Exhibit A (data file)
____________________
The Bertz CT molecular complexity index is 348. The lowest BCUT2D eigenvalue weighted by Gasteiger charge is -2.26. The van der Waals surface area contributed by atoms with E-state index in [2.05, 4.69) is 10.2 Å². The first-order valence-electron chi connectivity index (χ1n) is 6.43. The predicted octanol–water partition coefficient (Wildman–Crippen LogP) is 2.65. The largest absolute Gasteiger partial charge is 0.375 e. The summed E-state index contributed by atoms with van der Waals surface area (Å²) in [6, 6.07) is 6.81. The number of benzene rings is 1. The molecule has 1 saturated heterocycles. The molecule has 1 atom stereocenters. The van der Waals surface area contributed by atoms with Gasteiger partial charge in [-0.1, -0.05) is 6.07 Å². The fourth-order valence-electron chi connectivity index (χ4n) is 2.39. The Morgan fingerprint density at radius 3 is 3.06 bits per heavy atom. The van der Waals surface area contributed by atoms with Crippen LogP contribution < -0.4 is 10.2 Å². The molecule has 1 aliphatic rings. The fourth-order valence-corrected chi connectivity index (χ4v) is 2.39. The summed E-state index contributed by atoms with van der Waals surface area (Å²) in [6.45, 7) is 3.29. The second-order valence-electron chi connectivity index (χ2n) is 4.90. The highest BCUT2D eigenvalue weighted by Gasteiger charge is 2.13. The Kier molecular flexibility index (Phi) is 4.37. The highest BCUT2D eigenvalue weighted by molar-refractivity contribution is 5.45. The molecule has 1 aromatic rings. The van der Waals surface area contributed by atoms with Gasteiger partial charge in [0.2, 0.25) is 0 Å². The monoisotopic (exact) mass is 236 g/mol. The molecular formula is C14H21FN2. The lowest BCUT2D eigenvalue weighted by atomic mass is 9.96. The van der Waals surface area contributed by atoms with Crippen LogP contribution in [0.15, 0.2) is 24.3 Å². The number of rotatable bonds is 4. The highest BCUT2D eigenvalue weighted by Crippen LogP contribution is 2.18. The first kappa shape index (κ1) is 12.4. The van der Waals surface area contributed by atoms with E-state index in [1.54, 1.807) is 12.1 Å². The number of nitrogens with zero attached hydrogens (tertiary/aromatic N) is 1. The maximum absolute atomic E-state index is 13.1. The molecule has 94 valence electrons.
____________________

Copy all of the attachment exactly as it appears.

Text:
The Bertz CT molecular complexity index is 348. The lowest BCUT2D eigenvalue weighted by Gasteiger charge is -2.26. The van der Waals surface area contributed by atoms with E-state index in [2.05, 4.69) is 10.2 Å². The first-order valence-electron chi connectivity index (χ1n) is 6.43. The predicted octanol–water partition coefficient (Wildman–Crippen LogP) is 2.65. The largest absolute Gasteiger partial charge is 0.375 e. The summed E-state index contributed by atoms with van der Waals surface area (Å²) in [6, 6.07) is 6.81. The number of benzene rings is 1. The molecule has 1 saturated heterocycles. The molecule has 1 atom stereocenters. The van der Waals surface area contributed by atoms with Gasteiger partial charge in [-0.1, -0.05) is 6.07 Å². The fourth-order valence-electron chi connectivity index (χ4n) is 2.39. The Morgan fingerprint density at radius 3 is 3.06 bits per heavy atom. The van der Waals surface area contributed by atoms with Crippen LogP contribution < -0.4 is 10.2 Å². The molecule has 1 aliphatic rings. The fourth-order valence-corrected chi connectivity index (χ4v) is 2.39. The summed E-state index contributed by atoms with van der Waals surface area (Å²) in [6.45, 7) is 3.29. The second-order valence-electron chi connectivity index (χ2n) is 4.90. The highest BCUT2D eigenvalue weighted by Gasteiger charge is 2.13. The Kier molecular flexibility index (Phi) is 4.37. The highest BCUT2D eigenvalue weighted by molar-refractivity contribution is 5.45. The molecule has 1 aromatic rings. The van der Waals surface area contributed by atoms with Gasteiger partial charge in [0.2, 0.25) is 0 Å². The monoisotopic (exact) mass is 236 g/mol. The molecular formula is C14H21FN2. The lowest BCUT2D eigenvalue weighted by atomic mass is 9.96. The van der Waals surface area contributed by atoms with Crippen LogP contribution in [0.15, 0.2) is 24.3 Å². The number of rotatable bonds is 4. The highest BCUT2D eigenvalue weighted by Crippen LogP contribution is 2.18. The first kappa shape index (κ1) is 12.4. The van der Waals surface area contributed by atoms with E-state index in [1.54, 1.807) is 12.1 Å². The number of nitrogens with zero attached hydrogens (tertiary/aromatic N) is 1. The maximum absolute atomic E-state index is 13.1. The molecule has 94 valence electrons.